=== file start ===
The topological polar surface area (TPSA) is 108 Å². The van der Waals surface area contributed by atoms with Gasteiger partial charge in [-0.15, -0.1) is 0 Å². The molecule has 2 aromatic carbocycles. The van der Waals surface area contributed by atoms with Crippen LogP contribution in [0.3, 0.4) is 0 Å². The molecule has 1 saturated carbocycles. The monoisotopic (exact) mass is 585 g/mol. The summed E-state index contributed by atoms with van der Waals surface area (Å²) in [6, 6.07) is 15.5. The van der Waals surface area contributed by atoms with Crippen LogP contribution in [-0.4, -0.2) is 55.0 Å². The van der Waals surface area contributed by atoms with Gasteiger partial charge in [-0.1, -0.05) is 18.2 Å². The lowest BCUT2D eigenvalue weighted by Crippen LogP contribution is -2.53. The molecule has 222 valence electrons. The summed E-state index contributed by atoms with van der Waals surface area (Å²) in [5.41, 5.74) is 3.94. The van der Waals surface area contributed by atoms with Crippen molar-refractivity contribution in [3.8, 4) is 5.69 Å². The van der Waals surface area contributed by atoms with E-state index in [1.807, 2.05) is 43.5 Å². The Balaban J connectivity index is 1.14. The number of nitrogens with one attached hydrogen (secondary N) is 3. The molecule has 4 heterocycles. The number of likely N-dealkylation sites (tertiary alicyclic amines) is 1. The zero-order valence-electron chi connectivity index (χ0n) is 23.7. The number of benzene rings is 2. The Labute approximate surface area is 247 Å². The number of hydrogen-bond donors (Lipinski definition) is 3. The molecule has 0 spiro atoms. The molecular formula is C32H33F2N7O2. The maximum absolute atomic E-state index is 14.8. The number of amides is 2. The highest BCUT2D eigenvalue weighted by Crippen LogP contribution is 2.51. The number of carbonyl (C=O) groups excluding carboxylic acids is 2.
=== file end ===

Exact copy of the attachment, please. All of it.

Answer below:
The topological polar surface area (TPSA) is 108 Å². The van der Waals surface area contributed by atoms with Gasteiger partial charge in [-0.15, -0.1) is 0 Å². The molecule has 2 aromatic carbocycles. The van der Waals surface area contributed by atoms with Crippen LogP contribution in [0.3, 0.4) is 0 Å². The molecule has 1 saturated carbocycles. The monoisotopic (exact) mass is 585 g/mol. The summed E-state index contributed by atoms with van der Waals surface area (Å²) in [6, 6.07) is 15.5. The van der Waals surface area contributed by atoms with Crippen LogP contribution in [-0.4, -0.2) is 55.0 Å². The van der Waals surface area contributed by atoms with Gasteiger partial charge in [-0.1, -0.05) is 18.2 Å². The lowest BCUT2D eigenvalue weighted by Crippen LogP contribution is -2.53. The molecule has 222 valence electrons. The summed E-state index contributed by atoms with van der Waals surface area (Å²) in [5.41, 5.74) is 3.94. The van der Waals surface area contributed by atoms with Crippen molar-refractivity contribution in [3.8, 4) is 5.69 Å². The van der Waals surface area contributed by atoms with E-state index in [1.807, 2.05) is 43.5 Å². The Balaban J connectivity index is 1.14. The number of nitrogens with one attached hydrogen (secondary N) is 3. The molecule has 4 heterocycles. The number of likely N-dealkylation sites (tertiary alicyclic amines) is 1. The zero-order valence-electron chi connectivity index (χ0n) is 23.7. The number of benzene rings is 2. The Labute approximate surface area is 247 Å². The number of hydrogen-bond donors (Lipinski definition) is 3. The molecule has 0 spiro atoms. The molecular formula is C32H33F2N7O2. The maximum absolute atomic E-state index is 14.8. The number of amides is 2. The highest BCUT2D eigenvalue weighted by Crippen LogP contribution is 2.51. The number of carbonyl (C=O) groups excluding carboxylic acids is 2.